Today, the Trump administration officially released a new Resource Management Plan for Utah’s Grand Staircase-Escalante National Monument area, looking to open hundreds of thousands of acres of previously protected public lands to industrial extractive resource development. The management plan comes while pending lawsuits to determine the legality of Trump’s unilateral decision to reduce two Utah national monuments continue to work through the court system.
“Trump already broke the law when he illegally reduced two national monuments designated under the Antiquities Act. And while that decision faces multiple challenges in court, the Trump administration chose to use taxpayer dollars on this wasteful and useless management plan. It should be obvious there are better things to spend taxpayer dollars on. Instead, Trump and his political cronies are going full force ahead with this illegal reduction of public land protections,” said Chris Saeger, Executive Director of the Western Values Project.
The Government Accountability Office is leading an ongoing investigation into a potential violation of appropriations law, which prevents the Interior Department from spending funds to conduct leasing or preleasing activities in certain established national monuments. The illegal reduction of Grand Staircase-Escalante National Monument is widely unsupported, with over 100 members of Congress signing an amicus brief opposing the move.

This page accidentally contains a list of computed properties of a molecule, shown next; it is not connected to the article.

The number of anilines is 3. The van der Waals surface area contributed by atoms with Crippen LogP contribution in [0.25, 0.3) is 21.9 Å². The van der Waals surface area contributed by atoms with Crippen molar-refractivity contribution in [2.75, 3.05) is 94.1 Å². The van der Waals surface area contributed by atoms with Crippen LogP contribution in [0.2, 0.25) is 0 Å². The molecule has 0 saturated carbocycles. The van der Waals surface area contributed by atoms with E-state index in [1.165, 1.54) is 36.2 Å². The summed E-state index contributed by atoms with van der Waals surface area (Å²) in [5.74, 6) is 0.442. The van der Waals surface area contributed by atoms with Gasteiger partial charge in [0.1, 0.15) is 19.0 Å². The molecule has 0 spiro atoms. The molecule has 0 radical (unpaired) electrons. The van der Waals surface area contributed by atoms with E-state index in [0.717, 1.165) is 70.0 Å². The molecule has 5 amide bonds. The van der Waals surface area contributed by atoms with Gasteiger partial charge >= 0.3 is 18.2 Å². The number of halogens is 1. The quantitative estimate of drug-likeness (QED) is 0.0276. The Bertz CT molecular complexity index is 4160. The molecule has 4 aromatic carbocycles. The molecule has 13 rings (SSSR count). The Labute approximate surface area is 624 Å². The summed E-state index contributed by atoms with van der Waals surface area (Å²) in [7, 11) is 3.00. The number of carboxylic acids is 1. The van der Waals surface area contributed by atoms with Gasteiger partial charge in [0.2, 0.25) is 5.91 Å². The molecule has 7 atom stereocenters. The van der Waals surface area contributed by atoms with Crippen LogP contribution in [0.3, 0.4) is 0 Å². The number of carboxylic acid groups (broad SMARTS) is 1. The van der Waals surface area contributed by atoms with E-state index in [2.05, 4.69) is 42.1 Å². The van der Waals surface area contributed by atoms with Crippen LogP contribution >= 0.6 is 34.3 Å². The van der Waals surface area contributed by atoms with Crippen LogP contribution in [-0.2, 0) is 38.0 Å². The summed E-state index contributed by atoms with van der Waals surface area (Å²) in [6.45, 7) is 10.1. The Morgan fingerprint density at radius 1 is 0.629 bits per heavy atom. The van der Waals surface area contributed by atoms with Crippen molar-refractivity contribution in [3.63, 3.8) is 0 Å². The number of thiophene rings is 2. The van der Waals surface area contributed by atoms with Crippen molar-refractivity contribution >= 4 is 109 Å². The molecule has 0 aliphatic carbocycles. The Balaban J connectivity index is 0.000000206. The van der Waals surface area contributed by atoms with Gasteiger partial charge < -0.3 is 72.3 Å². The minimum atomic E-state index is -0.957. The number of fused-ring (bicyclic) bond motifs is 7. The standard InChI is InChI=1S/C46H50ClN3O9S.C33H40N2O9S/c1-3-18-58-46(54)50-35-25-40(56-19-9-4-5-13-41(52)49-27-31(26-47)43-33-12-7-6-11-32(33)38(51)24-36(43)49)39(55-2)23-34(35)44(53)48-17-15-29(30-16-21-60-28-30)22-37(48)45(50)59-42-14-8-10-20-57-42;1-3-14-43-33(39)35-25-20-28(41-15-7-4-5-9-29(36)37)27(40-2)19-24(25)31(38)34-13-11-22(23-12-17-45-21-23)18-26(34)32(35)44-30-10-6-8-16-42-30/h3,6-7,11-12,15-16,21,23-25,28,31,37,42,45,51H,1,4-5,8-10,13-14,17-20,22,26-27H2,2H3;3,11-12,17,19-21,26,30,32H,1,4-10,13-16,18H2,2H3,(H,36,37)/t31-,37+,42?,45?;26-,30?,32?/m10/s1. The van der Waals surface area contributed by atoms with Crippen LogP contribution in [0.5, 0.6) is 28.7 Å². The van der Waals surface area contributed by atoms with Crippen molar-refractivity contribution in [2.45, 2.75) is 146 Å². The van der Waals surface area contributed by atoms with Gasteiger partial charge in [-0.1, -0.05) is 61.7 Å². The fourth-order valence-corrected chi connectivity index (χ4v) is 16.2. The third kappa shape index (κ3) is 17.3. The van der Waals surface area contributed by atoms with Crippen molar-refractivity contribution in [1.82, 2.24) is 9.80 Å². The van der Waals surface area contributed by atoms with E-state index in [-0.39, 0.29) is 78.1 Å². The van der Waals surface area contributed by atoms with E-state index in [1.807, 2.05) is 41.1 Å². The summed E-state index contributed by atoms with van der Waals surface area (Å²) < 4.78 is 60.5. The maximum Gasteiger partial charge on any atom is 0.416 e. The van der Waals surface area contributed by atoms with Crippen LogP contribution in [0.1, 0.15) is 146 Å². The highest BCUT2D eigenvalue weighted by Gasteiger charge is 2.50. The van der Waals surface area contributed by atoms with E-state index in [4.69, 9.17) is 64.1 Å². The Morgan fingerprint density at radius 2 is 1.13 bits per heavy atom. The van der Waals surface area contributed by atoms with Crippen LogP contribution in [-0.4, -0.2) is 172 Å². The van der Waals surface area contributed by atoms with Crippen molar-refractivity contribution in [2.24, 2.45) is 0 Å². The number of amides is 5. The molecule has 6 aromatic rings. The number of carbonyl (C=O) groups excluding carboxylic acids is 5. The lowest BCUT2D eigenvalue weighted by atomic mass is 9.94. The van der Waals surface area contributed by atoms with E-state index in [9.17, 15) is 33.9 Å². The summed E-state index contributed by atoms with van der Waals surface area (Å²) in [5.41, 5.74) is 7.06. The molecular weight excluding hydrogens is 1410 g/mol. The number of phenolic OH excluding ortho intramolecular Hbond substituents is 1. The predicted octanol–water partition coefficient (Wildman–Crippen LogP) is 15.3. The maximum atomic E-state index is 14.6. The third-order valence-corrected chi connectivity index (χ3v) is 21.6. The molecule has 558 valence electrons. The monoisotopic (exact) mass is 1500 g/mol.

On December 4, 2017, President Trump announced his plan to illegally reduce the size of Bears Ears National Monument, along with the Grand Staircase Escalante – the largest elimination of public land protections in American history. Since then, conservation groups and tribes have sued the administration, arguing that President Trump didn’t have the authority to reduce the size of national monuments under the Antiquities Act. Cases are still pending in federal court – making Trump’s management plan announcement a move to undermine the court’s decision-making authority.
Secretary of the Interior David Bernhardt, a former mega-lobbyist for extractive industries, pushed the Department to strongly support the illegal reduction of the two national monuments. Previous analysis by the New York Times found that oil was central in the decision to shrink Bears Ears, despite then-Secretary Ryan Zinke’s repeated claims that it was not. Previous Western Values Project analysis has documented that many of the areas taken out of both Bears Ears and Grand Stair-Case national monuments are rich in oil, gas, coal and uranium reserves.